Multi-part nicknames in Jamaican reggae and British ragga jungle are a volatile mix of Jamaican gang slang, Rastafarian slang, musical jargon, and Patois. Everything is mixed up and written as it sounds: ruff—rough, tuff—tough, natty—cool, stylish, fyah—a joint, murdarah and kila—murderers, wailin—a liar, bomboclaat—a dumbass, ragga—clothed in rugs, selectah—a DJ, wax—a record, riddim—rhythm, dubplate—a test record for the audience.
Rastafarians, naturally, brought all the titles, such as General, Prince, Duke, King, and Admiral to match Ethiopian Haile Selassie, who was the first black crowned Emperor of Ethiopia from the Old Testament dynasty for nearly 50 years. This is where the words about black Zion, wicked Babylon (the rest of the world), Warriors/Soldiers who fight against it, and the lions, who were already depicted on the coat of arms of Jerusalem, come from. What does he have to do with it? Jamaican Marcus Garvey prophetically claimed in the 1930s that the most important are not those who are in Israel, but those who are from Ethiopia, the cradle of the black nation. When the black king ascends to the throne, we will quickly go from liberation to paradise on earth.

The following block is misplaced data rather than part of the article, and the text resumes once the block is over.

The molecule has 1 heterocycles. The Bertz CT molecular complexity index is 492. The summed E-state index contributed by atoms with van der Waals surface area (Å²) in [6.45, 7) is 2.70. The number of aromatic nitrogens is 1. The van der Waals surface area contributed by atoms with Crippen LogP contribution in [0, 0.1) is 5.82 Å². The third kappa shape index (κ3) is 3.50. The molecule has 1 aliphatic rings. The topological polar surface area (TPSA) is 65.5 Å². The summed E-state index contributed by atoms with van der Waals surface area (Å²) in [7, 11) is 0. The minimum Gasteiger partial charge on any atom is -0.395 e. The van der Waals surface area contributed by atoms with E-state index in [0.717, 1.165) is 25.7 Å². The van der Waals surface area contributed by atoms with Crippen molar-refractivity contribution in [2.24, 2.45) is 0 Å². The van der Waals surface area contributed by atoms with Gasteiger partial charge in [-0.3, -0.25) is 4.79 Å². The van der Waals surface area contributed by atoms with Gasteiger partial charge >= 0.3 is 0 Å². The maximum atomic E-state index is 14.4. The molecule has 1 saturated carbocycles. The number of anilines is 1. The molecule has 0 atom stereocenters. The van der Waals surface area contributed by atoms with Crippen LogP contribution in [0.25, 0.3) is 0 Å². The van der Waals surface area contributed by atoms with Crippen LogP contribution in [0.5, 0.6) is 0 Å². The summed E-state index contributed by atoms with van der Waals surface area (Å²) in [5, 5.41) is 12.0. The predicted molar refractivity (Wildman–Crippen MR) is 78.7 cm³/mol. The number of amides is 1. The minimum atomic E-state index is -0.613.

Is it so difficult to create a new religion? When it happened, the movement got its own incarnation of God (his name in the scripture is Jah, also known as Yahweh or Jehovah). His worldly title and name, Ras (Ethiopian prince) Tafari became the name of the new faith. The converted were called Rastafarians and grew dreadlocks in order to look like the lions of Zion during a battle, and, in the hours of peace, to smoke
No matter who is president, Selassie is King—originally a Christian slogan that reconciled all Americans, regardless of their political leanings, was taken up by the Rastafarians. Even though it’s already been 40 years since Haile Selassie passed away.